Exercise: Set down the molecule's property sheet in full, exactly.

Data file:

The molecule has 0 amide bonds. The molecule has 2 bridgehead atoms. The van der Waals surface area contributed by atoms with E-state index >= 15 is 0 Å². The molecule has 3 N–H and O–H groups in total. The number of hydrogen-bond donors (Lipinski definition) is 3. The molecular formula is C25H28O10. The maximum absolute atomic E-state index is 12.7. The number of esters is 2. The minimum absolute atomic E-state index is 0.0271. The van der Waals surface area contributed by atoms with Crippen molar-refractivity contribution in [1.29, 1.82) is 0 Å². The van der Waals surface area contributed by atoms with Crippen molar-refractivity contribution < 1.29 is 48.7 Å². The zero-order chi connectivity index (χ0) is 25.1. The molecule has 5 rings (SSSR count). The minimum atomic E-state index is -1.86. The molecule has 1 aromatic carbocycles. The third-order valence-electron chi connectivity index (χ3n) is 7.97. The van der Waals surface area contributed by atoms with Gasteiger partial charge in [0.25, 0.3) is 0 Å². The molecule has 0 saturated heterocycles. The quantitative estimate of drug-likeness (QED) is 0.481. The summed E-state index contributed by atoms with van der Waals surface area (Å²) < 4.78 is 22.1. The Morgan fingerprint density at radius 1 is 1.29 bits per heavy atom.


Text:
The molecule has 0 amide bonds. The molecule has 2 bridgehead atoms. The van der Waals surface area contributed by atoms with E-state index >= 15 is 0 Å². The molecule has 3 N–H and O–H groups in total. The number of hydrogen-bond donors (Lipinski definition) is 3. The molecular formula is C25H28O10. The maximum absolute atomic E-state index is 12.7. The number of esters is 2. The minimum absolute atomic E-state index is 0.0271. The van der Waals surface area contributed by atoms with Crippen molar-refractivity contribution in [1.29, 1.82) is 0 Å². The van der Waals surface area contributed by atoms with Crippen molar-refractivity contribution < 1.29 is 48.7 Å². The zero-order chi connectivity index (χ0) is 25.1. The molecule has 5 rings (SSSR count). The minimum atomic E-state index is -1.86. The molecule has 1 aromatic carbocycles. The third-order valence-electron chi connectivity index (χ3n) is 7.97. The van der Waals surface area contributed by atoms with Gasteiger partial charge in [0.25, 0.3) is 0 Å². The molecule has 0 saturated heterocycles. The quantitative estimate of drug-likeness (QED) is 0.481. The summed E-state index contributed by atoms with van der Waals surface area (Å²) < 4.78 is 22.1. The Morgan fingerprint density at radius 1 is 1.29 bits per heavy atom.